Lanvin’s Tokyo TKO-------
The best way to celebrate the new? At Lanvin, it’s with an eye to the past. France’s oldest couture house marked its 120th anniversary on Wednesday night at the Ryogoku Kokugikan, Tokyo’s main sumo stadium. Amid red paper lanterns, glittering chandeliers, and bright lights, Alber Elbaz, Lanvin menswear designer Lucas Ossendrijver, and exec Thierry Andretta showed the label’s Spring/Summer 2010 collections to a crowd of 1,200, including Kanye West (going incognito in hood and mask), local celebrities like soccer star Hidetoshi Nakata, and former sumo champ Musashimaru (who confessed, “I feel nervous being here because it is not work!”). Backstage, Elbaz explained his venue choice: “It’s a place of devotion here,” he said of the tradition-steeped arena, “where athletes have to work and devote their life like dancers, musicians, artists, designers. You have to devote your life, you have to make sure that you are doing the best you can.”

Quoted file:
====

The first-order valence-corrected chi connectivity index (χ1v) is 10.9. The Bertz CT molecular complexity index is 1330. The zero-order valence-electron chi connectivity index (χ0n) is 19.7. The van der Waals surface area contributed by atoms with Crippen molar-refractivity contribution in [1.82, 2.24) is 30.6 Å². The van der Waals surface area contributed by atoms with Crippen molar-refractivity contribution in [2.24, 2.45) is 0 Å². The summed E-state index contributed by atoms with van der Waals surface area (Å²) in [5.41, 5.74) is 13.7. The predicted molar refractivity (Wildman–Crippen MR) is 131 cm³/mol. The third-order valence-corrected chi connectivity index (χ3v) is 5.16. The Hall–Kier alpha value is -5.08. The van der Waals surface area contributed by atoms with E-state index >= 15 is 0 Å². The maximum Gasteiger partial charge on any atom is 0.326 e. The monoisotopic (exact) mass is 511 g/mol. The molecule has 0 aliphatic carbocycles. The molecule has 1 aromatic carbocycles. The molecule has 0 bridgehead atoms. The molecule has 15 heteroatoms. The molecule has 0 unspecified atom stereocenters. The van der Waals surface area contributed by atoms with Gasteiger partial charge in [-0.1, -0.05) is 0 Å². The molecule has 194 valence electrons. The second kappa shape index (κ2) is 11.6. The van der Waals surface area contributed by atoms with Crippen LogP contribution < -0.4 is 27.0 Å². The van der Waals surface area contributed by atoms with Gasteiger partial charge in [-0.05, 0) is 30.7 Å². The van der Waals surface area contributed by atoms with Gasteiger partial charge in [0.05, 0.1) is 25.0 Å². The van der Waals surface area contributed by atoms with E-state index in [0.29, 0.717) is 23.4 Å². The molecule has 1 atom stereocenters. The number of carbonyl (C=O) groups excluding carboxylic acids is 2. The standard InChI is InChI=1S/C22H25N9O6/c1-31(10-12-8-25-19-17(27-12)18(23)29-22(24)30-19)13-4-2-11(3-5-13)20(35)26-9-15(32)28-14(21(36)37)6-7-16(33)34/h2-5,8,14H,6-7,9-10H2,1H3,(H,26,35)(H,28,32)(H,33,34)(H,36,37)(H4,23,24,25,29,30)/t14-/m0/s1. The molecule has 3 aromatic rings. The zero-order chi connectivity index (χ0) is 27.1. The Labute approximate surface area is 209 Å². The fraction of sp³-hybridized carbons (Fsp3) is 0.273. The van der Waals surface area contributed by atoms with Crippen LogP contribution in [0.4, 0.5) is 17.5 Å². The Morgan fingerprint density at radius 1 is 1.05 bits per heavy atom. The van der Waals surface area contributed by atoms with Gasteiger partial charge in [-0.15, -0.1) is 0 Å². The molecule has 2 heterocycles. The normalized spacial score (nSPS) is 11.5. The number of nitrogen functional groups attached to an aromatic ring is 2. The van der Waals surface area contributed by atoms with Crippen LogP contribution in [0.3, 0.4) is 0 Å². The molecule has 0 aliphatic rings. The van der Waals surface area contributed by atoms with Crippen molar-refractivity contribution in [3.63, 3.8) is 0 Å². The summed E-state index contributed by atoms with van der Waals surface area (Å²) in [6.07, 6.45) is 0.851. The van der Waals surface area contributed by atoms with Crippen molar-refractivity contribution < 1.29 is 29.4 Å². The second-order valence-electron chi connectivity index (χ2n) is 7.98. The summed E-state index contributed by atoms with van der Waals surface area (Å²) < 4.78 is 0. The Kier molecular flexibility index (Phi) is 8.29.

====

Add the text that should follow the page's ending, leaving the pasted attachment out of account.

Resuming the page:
The night before, the team hit glitzy Ginza to relaunch Lanvin’s Asian flagship, the first to house both women’s and menswear. Andretta, who praised the “sophisticated” Japanese luxury market, gave us a personal tour of the dual-level store. The first floor is a decadent dressing room strewn with dresses, shoes, bags, and baubles and the “Supermarché de Luxe” anniversary display, with black-and-white photos from the Lanvin archive gazing down from the walls. The second floor includes the White Room, with a selection of clothes curated by Elbaz and a menswear section offering bespoke tailoring. “Modern doesn’t mean necessarily minimalism,” Elbaz said. “Modern means emotion and history and stories.” Here in Tokyo, no one will argue with that.